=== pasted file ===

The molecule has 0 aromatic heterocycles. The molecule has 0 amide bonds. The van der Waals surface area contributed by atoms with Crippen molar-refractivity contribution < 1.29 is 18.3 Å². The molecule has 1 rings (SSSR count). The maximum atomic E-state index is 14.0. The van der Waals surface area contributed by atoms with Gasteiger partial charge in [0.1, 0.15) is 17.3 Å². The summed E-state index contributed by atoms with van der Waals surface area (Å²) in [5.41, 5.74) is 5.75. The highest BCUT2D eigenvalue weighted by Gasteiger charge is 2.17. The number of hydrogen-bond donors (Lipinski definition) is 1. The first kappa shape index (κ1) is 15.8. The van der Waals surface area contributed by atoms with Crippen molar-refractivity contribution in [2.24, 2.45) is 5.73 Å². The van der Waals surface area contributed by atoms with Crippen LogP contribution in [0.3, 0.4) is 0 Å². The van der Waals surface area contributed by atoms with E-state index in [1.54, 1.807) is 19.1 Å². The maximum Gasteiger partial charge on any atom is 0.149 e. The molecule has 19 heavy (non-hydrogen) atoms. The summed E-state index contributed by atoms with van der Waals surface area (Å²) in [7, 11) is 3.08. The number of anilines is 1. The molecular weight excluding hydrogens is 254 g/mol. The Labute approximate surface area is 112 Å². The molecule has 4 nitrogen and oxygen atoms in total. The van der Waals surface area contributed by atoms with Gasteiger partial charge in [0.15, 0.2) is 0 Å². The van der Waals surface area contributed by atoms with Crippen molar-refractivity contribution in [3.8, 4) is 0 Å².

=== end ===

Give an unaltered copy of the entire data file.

The molecule has 0 aromatic heterocycles. The molecule has 0 amide bonds. The van der Waals surface area contributed by atoms with Crippen molar-refractivity contribution < 1.29 is 18.3 Å². The molecule has 1 rings (SSSR count). The maximum atomic E-state index is 14.0. The van der Waals surface area contributed by atoms with Gasteiger partial charge in [0.1, 0.15) is 17.3 Å². The summed E-state index contributed by atoms with van der Waals surface area (Å²) in [5.41, 5.74) is 5.75. The highest BCUT2D eigenvalue weighted by Gasteiger charge is 2.17. The number of hydrogen-bond donors (Lipinski definition) is 1. The first kappa shape index (κ1) is 15.8. The van der Waals surface area contributed by atoms with Crippen molar-refractivity contribution in [2.24, 2.45) is 5.73 Å². The van der Waals surface area contributed by atoms with Crippen LogP contribution in [0.3, 0.4) is 0 Å². The van der Waals surface area contributed by atoms with E-state index in [1.54, 1.807) is 19.1 Å². The maximum Gasteiger partial charge on any atom is 0.149 e. The molecule has 19 heavy (non-hydrogen) atoms. The summed E-state index contributed by atoms with van der Waals surface area (Å²) in [7, 11) is 3.08. The number of anilines is 1. The molecular weight excluding hydrogens is 254 g/mol. The Labute approximate surface area is 112 Å². The molecule has 4 nitrogen and oxygen atoms in total. The van der Waals surface area contributed by atoms with Gasteiger partial charge in [0.15, 0.2) is 0 Å². The van der Waals surface area contributed by atoms with Crippen molar-refractivity contribution in [3.8, 4) is 0 Å².